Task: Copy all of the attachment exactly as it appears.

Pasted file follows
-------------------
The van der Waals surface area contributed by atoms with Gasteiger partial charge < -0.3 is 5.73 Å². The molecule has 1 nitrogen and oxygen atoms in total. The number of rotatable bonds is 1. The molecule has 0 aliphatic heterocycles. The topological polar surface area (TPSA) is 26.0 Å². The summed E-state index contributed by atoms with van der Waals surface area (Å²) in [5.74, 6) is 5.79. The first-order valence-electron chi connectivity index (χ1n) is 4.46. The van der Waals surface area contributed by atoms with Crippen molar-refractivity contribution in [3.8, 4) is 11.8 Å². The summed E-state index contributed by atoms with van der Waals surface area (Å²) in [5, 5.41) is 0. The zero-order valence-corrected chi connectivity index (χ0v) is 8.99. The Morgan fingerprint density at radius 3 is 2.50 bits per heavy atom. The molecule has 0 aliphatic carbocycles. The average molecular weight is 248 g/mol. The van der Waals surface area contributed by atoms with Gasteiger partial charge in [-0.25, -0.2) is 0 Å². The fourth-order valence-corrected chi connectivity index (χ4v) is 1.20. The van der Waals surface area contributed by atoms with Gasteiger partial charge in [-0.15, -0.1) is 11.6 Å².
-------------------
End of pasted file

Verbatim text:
The van der Waals surface area contributed by atoms with Gasteiger partial charge < -0.3 is 5.73 Å². The molecule has 1 nitrogen and oxygen atoms in total. The number of rotatable bonds is 1. The molecule has 0 aliphatic heterocycles. The topological polar surface area (TPSA) is 26.0 Å². The summed E-state index contributed by atoms with van der Waals surface area (Å²) in [5.74, 6) is 5.79. The first-order valence-electron chi connectivity index (χ1n) is 4.46. The van der Waals surface area contributed by atoms with Crippen molar-refractivity contribution in [3.8, 4) is 11.8 Å². The summed E-state index contributed by atoms with van der Waals surface area (Å²) in [5, 5.41) is 0. The zero-order valence-corrected chi connectivity index (χ0v) is 8.99. The Morgan fingerprint density at radius 3 is 2.50 bits per heavy atom. The molecule has 0 aliphatic carbocycles. The average molecular weight is 248 g/mol. The van der Waals surface area contributed by atoms with Gasteiger partial charge in [-0.25, -0.2) is 0 Å². The fourth-order valence-corrected chi connectivity index (χ4v) is 1.20. The van der Waals surface area contributed by atoms with Gasteiger partial charge in [-0.15, -0.1) is 11.6 Å².